Home |  PublicationsEncyclopedia |  Barnsdall, Theodore Newton

The Encyclopedia of Oklahoma History and Culture


Oilman Theodore Newton Barnsdall was born in Titusville, Pennsylvania, on June 10, 1851, to William Waller and Fidelia Ann Goodrich Barnsdall. To friends and family he was known as Thede. For many years Barnsdall was among the most widely known oil operators in the United States. His father, William, was responsible for beginning the Barnsdall oil legacy, drilling the second commercial oil well in American history and building the first oil refinery in Titusville, during the winter of 1860–61. After a brief period spent at a preparatory school in New York, the younger Barnsdall returned to Pennsylvania and began working for the Barnsdall Oil Company as a pumper on one of his father's wells. At sixteen Thede Barnsdall drilled his first oil well near Titusville. Active in the Bradford Field in Pennsylvania, he drilled a number of successful wells and built a foundation for his Mid-Continent Region operations.

When the Indian Territory Illuminating Oil Company's Osage lease was broken, Barnsdall acquired 334,000 acres of leases in the oil-rich Osage land. After succeeding his father as president of the Barnsdall Oil Company, he was able to build it into a major energy operation. The company had extensive holdings in Oklahoma. In terms of drilling wells and opening new territory, Barnsdall was one of the most aggressive entrepreneurs and oil operators in the history of the business. He also served as president or board chair of the Kansas Natural Gas Company, the Pittsburgh Oil and Gas Company, and the Union Natural Gas Corporation.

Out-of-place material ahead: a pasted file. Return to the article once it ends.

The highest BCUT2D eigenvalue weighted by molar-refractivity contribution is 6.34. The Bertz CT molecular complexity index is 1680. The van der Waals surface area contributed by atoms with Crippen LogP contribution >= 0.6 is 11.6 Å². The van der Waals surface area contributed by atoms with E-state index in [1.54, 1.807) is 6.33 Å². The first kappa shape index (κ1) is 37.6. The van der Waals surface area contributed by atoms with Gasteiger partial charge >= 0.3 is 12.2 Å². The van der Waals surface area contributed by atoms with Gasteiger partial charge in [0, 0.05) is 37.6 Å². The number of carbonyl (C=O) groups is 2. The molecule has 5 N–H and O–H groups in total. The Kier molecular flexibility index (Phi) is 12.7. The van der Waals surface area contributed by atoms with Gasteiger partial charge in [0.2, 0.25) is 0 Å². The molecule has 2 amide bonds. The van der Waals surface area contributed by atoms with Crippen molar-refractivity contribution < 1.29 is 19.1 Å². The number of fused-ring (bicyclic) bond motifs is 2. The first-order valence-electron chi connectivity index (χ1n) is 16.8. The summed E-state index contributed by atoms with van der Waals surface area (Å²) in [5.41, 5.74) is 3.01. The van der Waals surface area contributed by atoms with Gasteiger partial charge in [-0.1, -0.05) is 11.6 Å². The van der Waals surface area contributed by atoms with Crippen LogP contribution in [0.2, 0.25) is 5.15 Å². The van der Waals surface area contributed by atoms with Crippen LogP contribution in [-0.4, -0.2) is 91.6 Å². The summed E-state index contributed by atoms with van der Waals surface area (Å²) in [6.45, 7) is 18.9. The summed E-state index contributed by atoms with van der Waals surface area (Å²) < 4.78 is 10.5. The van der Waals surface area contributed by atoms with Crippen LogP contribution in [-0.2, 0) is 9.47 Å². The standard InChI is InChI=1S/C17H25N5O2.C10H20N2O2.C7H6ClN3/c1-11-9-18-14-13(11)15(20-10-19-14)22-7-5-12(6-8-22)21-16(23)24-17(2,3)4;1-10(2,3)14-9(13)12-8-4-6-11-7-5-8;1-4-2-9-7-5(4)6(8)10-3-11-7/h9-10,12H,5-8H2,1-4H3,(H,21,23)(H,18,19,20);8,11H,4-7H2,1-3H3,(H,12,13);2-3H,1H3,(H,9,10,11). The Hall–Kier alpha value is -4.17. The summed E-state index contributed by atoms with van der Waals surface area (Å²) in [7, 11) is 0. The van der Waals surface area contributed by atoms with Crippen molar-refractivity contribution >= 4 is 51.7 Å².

On June 22, 1881, Barnsdall married twenty-seven-year-old music teacher Louisa Angela Stitt. Together they had two daughters, Frances and Aline. Theodore Newton Barnsdall died on February 27, 1917, in Pittsburgh. The community of Barnsdall (formerly Bigheart), Oklahoma, site of substantial company operations, carries his name. In 2001 he was honored by the University of Oklahoma as one of the sixty most important individuals in the history of the Oklahoma oil and gas industry.

Dustin O'Connor


Paul Giddens, Early Days of Oil: A Pictorial History (Princeton, N.J.: Princeton University Press, 1948).

Norman Karasick and Dorothy K. Karasick, The Oilman's Daughter: A Biography of Aline Barnsdall (Encino, Calif.: Charleston Publishing Inc., 1993).

The National Cyclopaedia of American Biography (Ann Arbor, Mich.: University Microfilms, 1967).

James Steele and Frank Lloyd Wright, Barnsdall House: Frank Lloyd Wright (London: Phaidon, 1992).

Browse By Topic

Petroleum Industry


The following (as per The Chicago Manual of Style, 17th edition) is the preferred citation for articles:
Dustin O'Connor, “Barnsdall, Theodore Newton,” The Encyclopedia of Oklahoma History and Culture, https://www.okhistory.org/publications/enc/entry?entry=BA024.

Copyright and Terms of Use

No part of this site may be construed as in the public domain.

Copyright to all articles and other content in the online and print versions of The Encyclopedia of Oklahoma History is held by the Oklahoma Historical Society (OHS). This includes individual articles (copyright to OHS by author assignment) and corporately (as a complete body of work), including web design, graphics, searching functions, and listing/browsing methods. Copyright to all of these materials is protected under United States and International law.

Users agree not to download, copy, modify, sell, lease, rent, reprint, or otherwise distribute these materials, or to link to these materials on another web site, without authorization of the Oklahoma Historical Society. Individual users must determine if their use of the Materials falls under United States copyright law's "Fair Use" guidelines and does not infringe on the proprietary rights of the Oklahoma Historical Society as the legal copyright holder of The Encyclopedia of Oklahoma History and part or in whole.